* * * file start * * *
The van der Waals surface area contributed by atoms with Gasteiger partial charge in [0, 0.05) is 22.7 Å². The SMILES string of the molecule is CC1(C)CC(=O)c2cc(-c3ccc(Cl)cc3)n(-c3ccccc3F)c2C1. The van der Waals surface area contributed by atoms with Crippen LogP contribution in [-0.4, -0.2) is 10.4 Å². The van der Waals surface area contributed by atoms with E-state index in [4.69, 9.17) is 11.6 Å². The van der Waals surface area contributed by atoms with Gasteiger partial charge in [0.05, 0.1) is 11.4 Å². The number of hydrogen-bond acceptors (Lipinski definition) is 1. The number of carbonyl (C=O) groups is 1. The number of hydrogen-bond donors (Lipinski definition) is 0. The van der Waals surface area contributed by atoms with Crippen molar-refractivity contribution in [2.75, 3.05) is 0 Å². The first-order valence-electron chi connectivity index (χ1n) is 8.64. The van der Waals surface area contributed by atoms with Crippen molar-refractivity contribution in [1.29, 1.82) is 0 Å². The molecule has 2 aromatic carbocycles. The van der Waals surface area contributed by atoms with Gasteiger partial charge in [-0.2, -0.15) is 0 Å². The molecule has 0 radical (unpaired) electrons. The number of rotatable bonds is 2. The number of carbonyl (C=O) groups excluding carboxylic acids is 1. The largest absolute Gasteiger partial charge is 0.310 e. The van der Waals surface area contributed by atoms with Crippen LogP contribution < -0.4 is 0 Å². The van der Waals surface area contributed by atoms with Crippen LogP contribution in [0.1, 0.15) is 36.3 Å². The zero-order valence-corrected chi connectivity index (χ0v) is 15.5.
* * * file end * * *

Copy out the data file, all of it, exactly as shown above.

The van der Waals surface area contributed by atoms with Gasteiger partial charge in [0, 0.05) is 22.7 Å². The SMILES string of the molecule is CC1(C)CC(=O)c2cc(-c3ccc(Cl)cc3)n(-c3ccccc3F)c2C1. The van der Waals surface area contributed by atoms with Crippen LogP contribution in [-0.4, -0.2) is 10.4 Å². The van der Waals surface area contributed by atoms with E-state index in [4.69, 9.17) is 11.6 Å². The van der Waals surface area contributed by atoms with Gasteiger partial charge in [0.05, 0.1) is 11.4 Å². The number of hydrogen-bond acceptors (Lipinski definition) is 1. The number of carbonyl (C=O) groups is 1. The number of hydrogen-bond donors (Lipinski definition) is 0. The van der Waals surface area contributed by atoms with Crippen molar-refractivity contribution in [2.75, 3.05) is 0 Å². The first-order valence-electron chi connectivity index (χ1n) is 8.64. The van der Waals surface area contributed by atoms with Crippen molar-refractivity contribution in [1.29, 1.82) is 0 Å². The molecule has 2 aromatic carbocycles. The van der Waals surface area contributed by atoms with Gasteiger partial charge in [-0.2, -0.15) is 0 Å². The molecule has 0 radical (unpaired) electrons. The number of rotatable bonds is 2. The number of carbonyl (C=O) groups excluding carboxylic acids is 1. The largest absolute Gasteiger partial charge is 0.310 e. The van der Waals surface area contributed by atoms with Crippen LogP contribution < -0.4 is 0 Å². The van der Waals surface area contributed by atoms with Crippen LogP contribution in [0.1, 0.15) is 36.3 Å². The zero-order valence-corrected chi connectivity index (χ0v) is 15.5.